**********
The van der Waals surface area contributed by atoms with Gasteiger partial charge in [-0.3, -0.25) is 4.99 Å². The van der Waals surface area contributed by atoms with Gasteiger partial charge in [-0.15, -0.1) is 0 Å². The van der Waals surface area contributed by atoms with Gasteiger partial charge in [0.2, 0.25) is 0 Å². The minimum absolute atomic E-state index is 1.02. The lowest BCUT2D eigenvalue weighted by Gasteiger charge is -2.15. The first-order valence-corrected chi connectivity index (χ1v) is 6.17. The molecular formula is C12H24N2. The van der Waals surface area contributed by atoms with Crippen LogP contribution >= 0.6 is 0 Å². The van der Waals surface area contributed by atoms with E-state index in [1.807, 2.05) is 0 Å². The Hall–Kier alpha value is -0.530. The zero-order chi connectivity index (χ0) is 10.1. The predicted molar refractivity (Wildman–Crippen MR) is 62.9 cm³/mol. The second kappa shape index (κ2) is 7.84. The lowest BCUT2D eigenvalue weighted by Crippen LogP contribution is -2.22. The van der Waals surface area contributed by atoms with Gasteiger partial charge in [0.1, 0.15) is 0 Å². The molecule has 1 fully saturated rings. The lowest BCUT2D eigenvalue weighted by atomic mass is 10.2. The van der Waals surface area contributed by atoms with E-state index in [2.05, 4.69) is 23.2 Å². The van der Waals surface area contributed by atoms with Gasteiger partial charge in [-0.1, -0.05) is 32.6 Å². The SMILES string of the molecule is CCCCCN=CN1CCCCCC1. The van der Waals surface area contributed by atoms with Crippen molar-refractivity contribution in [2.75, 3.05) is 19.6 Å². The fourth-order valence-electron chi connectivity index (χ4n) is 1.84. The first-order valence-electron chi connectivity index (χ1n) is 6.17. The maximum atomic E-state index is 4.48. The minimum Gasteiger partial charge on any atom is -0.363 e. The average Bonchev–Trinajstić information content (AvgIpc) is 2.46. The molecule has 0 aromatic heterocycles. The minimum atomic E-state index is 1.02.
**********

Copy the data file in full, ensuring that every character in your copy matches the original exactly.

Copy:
The van der Waals surface area contributed by atoms with Gasteiger partial charge in [-0.3, -0.25) is 4.99 Å². The van der Waals surface area contributed by atoms with Gasteiger partial charge in [-0.15, -0.1) is 0 Å². The van der Waals surface area contributed by atoms with Gasteiger partial charge in [0.2, 0.25) is 0 Å². The minimum absolute atomic E-state index is 1.02. The lowest BCUT2D eigenvalue weighted by Gasteiger charge is -2.15. The first-order valence-corrected chi connectivity index (χ1v) is 6.17. The molecular formula is C12H24N2. The van der Waals surface area contributed by atoms with Crippen LogP contribution >= 0.6 is 0 Å². The van der Waals surface area contributed by atoms with E-state index in [1.807, 2.05) is 0 Å². The Hall–Kier alpha value is -0.530. The zero-order chi connectivity index (χ0) is 10.1. The predicted molar refractivity (Wildman–Crippen MR) is 62.9 cm³/mol. The second kappa shape index (κ2) is 7.84. The lowest BCUT2D eigenvalue weighted by Crippen LogP contribution is -2.22. The van der Waals surface area contributed by atoms with Gasteiger partial charge in [0.1, 0.15) is 0 Å². The molecule has 1 fully saturated rings. The lowest BCUT2D eigenvalue weighted by atomic mass is 10.2. The van der Waals surface area contributed by atoms with E-state index in [2.05, 4.69) is 23.2 Å². The van der Waals surface area contributed by atoms with Gasteiger partial charge in [-0.1, -0.05) is 32.6 Å². The SMILES string of the molecule is CCCCCN=CN1CCCCCC1. The van der Waals surface area contributed by atoms with Crippen molar-refractivity contribution in [2.75, 3.05) is 19.6 Å². The fourth-order valence-electron chi connectivity index (χ4n) is 1.84. The first-order valence-electron chi connectivity index (χ1n) is 6.17. The maximum atomic E-state index is 4.48. The minimum Gasteiger partial charge on any atom is -0.363 e. The average Bonchev–Trinajstić information content (AvgIpc) is 2.46. The molecule has 0 aromatic heterocycles. The minimum atomic E-state index is 1.02.